Statue of Wales’ first black head teacher, Betty Campbell, unveiled in Cardiff
A statue of Wales’ first black head teacher, Betty Campbell, has been unveiled in Central Square, Cardiff today.
The monument to the black history campaigner is believed to be the first statue of a named, non-fictional woman in an outdoor public space in Wales.
It was designed and created by Eve Shepherd and is the result of the Hidden Heroines campaign which asked the public to vote for who they would wish to see immortalised from a shortlist of five historical Welsh women.
Judge Ray Singh CBE Chair of Race Council Cymru said the statue is “worthy tribute to an outstanding Welsh woman, whose legacy lives on”.
Betty Campbell statue unveiled. pic.twitter.com/F6WUfMM9rq
— Mark Hutchings (@markhutchings1) September 29, 2021
Born in Cardiff in 1934, from a Welsh Mother and Jamaican Father, Betty Campbell became a school teacher in 1963.
She proved her doubters wrong after being told as a child that her dream job was “insurmountable”.
In the early 1970s, she became the nation’s first black Head Teacher with her post at Mount Stuart Primary in Butetown.
During the 1980s she became a member of the Board of BBC Wales, overseeing editorial and production issues. In 2003, she was made an honorary fellow of UWIC for services to education and community life, for which she was also awarded an MBE in the Queen’s Birthday Honours list.
In 2015, she was presented with her lifetime achievement award by Kebba Manneh, chair of Unison Cymru Wales’ Black Members Group, for her lifetime contribution to Black History in Education in Wales.
It’s been said that Black History Month in the UK, can be traced back to trips, class assemblies and workshops organised by her Mrs Campbell in 1973. This forged the way for Black History Wales 365, where Black History is taught and celebrated not just annually, but throughout the year.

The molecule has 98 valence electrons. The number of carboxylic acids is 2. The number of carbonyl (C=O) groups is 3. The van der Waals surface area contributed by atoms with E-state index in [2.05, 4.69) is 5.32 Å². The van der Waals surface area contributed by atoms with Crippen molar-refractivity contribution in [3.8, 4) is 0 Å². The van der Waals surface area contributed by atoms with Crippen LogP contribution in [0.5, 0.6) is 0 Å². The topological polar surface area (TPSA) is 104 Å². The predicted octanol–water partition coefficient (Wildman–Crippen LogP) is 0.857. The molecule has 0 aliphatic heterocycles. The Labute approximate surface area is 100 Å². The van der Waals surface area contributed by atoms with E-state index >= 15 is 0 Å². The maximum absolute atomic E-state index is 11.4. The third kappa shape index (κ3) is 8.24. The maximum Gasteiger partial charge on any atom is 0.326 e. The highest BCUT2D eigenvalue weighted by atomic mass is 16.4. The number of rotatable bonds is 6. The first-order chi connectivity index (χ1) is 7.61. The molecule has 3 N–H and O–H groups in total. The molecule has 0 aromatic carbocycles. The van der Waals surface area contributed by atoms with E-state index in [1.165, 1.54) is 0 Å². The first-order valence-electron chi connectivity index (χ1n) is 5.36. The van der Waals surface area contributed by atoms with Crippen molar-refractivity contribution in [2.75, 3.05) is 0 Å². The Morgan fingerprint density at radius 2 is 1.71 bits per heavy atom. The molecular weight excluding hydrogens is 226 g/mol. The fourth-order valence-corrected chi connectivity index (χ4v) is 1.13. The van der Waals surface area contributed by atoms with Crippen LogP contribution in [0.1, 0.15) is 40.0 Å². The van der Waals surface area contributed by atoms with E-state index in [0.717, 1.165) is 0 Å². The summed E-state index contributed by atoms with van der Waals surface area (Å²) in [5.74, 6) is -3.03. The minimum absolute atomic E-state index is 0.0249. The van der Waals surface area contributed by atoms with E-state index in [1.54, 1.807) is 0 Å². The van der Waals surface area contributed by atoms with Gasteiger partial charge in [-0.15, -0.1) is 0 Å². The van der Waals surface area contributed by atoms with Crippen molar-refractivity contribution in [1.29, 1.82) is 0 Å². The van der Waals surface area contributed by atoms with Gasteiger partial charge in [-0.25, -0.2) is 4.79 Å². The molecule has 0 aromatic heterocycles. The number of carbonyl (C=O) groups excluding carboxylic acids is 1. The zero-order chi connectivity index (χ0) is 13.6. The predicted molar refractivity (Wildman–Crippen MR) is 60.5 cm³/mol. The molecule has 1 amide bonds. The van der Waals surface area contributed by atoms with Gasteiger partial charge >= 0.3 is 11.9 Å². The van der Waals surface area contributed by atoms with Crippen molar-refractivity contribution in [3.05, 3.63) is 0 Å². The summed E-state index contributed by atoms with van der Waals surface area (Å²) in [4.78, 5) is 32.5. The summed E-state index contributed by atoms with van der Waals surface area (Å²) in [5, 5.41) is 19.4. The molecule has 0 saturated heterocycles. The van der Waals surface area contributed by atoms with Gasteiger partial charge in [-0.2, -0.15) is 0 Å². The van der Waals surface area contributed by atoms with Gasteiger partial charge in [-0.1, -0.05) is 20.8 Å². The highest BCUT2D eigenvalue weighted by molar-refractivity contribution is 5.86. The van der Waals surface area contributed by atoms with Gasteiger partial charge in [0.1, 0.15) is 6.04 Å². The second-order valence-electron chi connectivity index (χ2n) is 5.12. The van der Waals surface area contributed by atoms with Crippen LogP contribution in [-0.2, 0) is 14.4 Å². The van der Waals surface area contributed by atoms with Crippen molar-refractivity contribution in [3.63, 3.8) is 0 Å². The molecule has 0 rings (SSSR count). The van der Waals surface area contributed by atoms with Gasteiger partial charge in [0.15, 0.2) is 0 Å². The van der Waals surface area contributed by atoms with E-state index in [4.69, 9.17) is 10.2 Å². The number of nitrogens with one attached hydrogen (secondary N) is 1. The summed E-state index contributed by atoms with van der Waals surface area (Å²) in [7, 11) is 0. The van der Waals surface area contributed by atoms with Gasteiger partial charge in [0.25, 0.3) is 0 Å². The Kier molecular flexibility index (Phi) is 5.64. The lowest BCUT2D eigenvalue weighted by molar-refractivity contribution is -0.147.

Judge Ray Singh CBE Chair of Race Council Cymru said: “A worthy tribute to an outstanding Welsh woman, whose legacy lives on in all who were privileged to know her. Black History must continue to be supported and embedded in Welsh curriculum and included as a key part of Welsh History as part of Mrs Campbell’s legacy”.
Geraldine Trotman, Black History Patron for Wales said: “I am so proud of Betty, this is one of the greatest moments for us, all of us in Butetown, all of us in Wales. Betty was family and I have such fond memories of her. She was a champion for every single one of us in the Black History movement and a real champion for all the people of Wales.
“Betty spoke, whenever she spoke, she reached into the heart of whoever was speaking, no matter who they were, she could speak to the high and she could speak to the low and this was special about Betty she embodied Black History, she talked about Black History, she wanted to see the survival of Black History.
“Betty was a Tiger Bay girl, a tower of strength for many of us who continued to fight against injustices of racial inequality. She engaged with people of all walks of life and Betty, was born in Tiger Bay, and stayed in Tiger Bay and tomorrow, we will have her installed in the town centre where people will never forget the legacy of Betty Campbell.”
Professor Uzo Iwobi OBE, Black History Wales Representative & Founder of Race Council Cymru said: “I am absolutely delighted to see this day when Mrs Betty Campbell MBE our much beloved Black History Wales Patron’s statue is erected and installed in its prestigious place here in the heart of Cardiff.
“This is such a worthy tribute to an outstanding Black woman of Wales who led the way for embedding Black History in Welsh schools starting from her school at Mount Stuart School Cardiff.”
Paul Whiteman, general secretary of school leaders’ union NAHT, said: “The unveiling of this statue is an important moment to consider the progress of equality for Black, Asian and ethnic minority teachers and leaders in the education profession.
“Betty Campbell was a trailblazer, as are many of the leaders in NAHT’s own ‘leaders for race equality’ group, who recently published a book about their experiences of race and racism during their careers.
“But there is still much more work to be done. We know that our profession is not yet representative of the communities we serve, and that this is a particular issue at senior leadership level. That’s why it’s so important that these experiences are heard as widely as possible as there is still a lack of awareness and understanding within the sector.